From Colombia to Syria justice is possible for survivors of sexual violence in war – but we need the right ‘ecosystem’ | Clara Sandoval

Acriss-crossing the world, women and girls continue to suffer gross human rights violations. One that specifically targets them is conflict-related sexual violence. Living in conflict for so many means the possibility of being subjected to life-changing crimes such as sexual torture, rape and slavery.

Now survivors of wartime sexual assault in Ukraine will receive reparation payments. It is a remarkable case – the fastest a warring country has set up an execution system right to compensation. Why has this right not been implemented in a timely manner worldwide?

In my work we discuss the “ecosystem” of recovery. We think of it as a list of ingredients that make a fix possible; Ukraine it’s the first time I see all the ingredients available.

The first ingredient is the government’s willingness to talk about reparations. It recognizes that conflict-related sexual violence occurs and it is the government’s duty to fulfill the right to legal protection and redress – even if Russian soldiers committing the crimes.

Ukraine also obeys the rule of law and has strong state institutions. Checks and balances in these institutions enable government-run benefit programs.

The opposite can be seen in Central African Republicwhere there is a willingness to provide redress, but the rule of law and state institutions are fragile and often lacking across the country, making this difficult.

It also pays to have strong friends. Monitoring of Ukraine by other European countries and the US has put pressure on Kyiv to act on human rights violations committed on its territory. And this pressure is coupled with financial support and know-how to deliver reparations.

There is not the same international pressure Nepal, who signed a comprehensive peace agreement in 2006 containing a promise of reparations. Almost 20 years later, no survivors have seen reparations. Imagine how different the situation could be if other countries had a strategic interest in repairing the damage done to the Nepali survivors.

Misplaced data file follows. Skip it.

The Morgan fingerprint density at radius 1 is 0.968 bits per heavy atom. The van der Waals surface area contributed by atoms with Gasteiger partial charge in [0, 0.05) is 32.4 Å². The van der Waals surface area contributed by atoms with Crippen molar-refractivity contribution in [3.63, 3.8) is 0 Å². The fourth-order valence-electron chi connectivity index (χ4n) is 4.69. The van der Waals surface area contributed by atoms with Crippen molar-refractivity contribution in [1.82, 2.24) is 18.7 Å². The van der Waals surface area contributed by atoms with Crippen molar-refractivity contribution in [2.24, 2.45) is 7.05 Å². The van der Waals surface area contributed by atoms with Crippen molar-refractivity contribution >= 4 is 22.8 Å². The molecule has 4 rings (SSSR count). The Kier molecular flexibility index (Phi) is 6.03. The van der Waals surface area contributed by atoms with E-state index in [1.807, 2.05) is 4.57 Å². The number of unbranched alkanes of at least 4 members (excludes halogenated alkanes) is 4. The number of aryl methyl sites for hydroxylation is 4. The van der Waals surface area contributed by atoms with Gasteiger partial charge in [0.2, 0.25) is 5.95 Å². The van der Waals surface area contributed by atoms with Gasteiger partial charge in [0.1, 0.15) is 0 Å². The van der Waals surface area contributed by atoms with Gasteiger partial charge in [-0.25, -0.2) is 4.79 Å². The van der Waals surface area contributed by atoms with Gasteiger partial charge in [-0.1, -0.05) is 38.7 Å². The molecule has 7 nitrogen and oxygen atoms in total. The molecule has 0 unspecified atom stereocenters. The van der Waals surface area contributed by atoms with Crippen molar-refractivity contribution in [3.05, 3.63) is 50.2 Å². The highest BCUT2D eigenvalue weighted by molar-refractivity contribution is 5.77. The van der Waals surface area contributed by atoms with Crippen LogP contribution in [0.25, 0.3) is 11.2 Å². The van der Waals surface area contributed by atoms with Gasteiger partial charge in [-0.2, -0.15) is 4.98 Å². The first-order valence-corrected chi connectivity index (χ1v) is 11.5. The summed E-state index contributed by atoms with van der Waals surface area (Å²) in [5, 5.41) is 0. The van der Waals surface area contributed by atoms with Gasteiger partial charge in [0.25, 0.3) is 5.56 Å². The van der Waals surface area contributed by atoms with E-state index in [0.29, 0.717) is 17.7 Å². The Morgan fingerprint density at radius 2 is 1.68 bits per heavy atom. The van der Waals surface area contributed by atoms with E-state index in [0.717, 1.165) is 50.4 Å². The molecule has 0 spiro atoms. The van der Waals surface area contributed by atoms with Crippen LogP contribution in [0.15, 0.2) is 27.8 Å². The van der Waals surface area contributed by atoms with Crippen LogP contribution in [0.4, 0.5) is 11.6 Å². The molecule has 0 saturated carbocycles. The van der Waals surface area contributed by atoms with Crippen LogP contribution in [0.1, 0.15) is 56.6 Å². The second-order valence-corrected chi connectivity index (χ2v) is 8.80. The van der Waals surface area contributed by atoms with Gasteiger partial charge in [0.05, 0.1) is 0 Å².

Along with democracy and recognition of human rights, security is crucial for the existence of local media and civil society. Yes, Ukraine is in an active armed conflict. But there are areas in the country where it is possible to work, and civil society and the media are strong.

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Yemen also has have been in conflict since 2014, but there is no safe place for the media and civil society to work and little prospect of reparations. These actors are needed to push the government in the country.

The need for women leaders to seek reparations cannot be understated. From Ukrainian First Lady Olena Zelenska and other women in government to survivors themselves, it is women who have put conflict-related sexual violence on the Ukrainian government’s agenda.

Survivors talking about their suffering is a powerful ingredient in reparations. But speaking out is terrifying – more than 30 years after the war in El Salvador, survivors there have yet to come together to demand reparations.

Finally, reparations require money. There are ways to finance reparations in Ukraine, whether from international donors, as is currently the case, or through innovative financing mechanisms, such as the ability to redirect confiscated Russian assets.

In my country, Colombia, 9 million people are eligible for reparations after six decades of conflict. While 1 million have received something, the remaining measures still come with an estimated bill of 300 billion Colombian pesos (£60 million), a huge sum for the Colombian government. In Ukraine, reparations can be paid in full with the help of frozen funds from the sale of Chelsea FC.

These ingredients are not magic; they require work and must be maintained. And even in the most unfavorable context where none of these ingredients are present, the survivor is still entitled to compensation.

This is the situation of the survivors of Syria. They lack democratic government, rule of law, security, attention and resources. Still, Syrian survivors living in Turkey are receiving psychological care, physical therapy and compensation from the Global Survivors Fund and local partners as temporary remedies. This is not compensation in the legal sense, but it is a restoration of the dignity of the survivors and recognition of their humanity.

Repair is possible when people care about it. Global Survivors Fund staff care, the organizations we work with locally, donors care, and survivors care for each other. Care is the first ingredient in overcoming challenges.

Dr. Clara Sandoval is a Colombian-born director of programs at the Global Fund for Survivors and professor of human rights law at Essex university and on Geneva Academy

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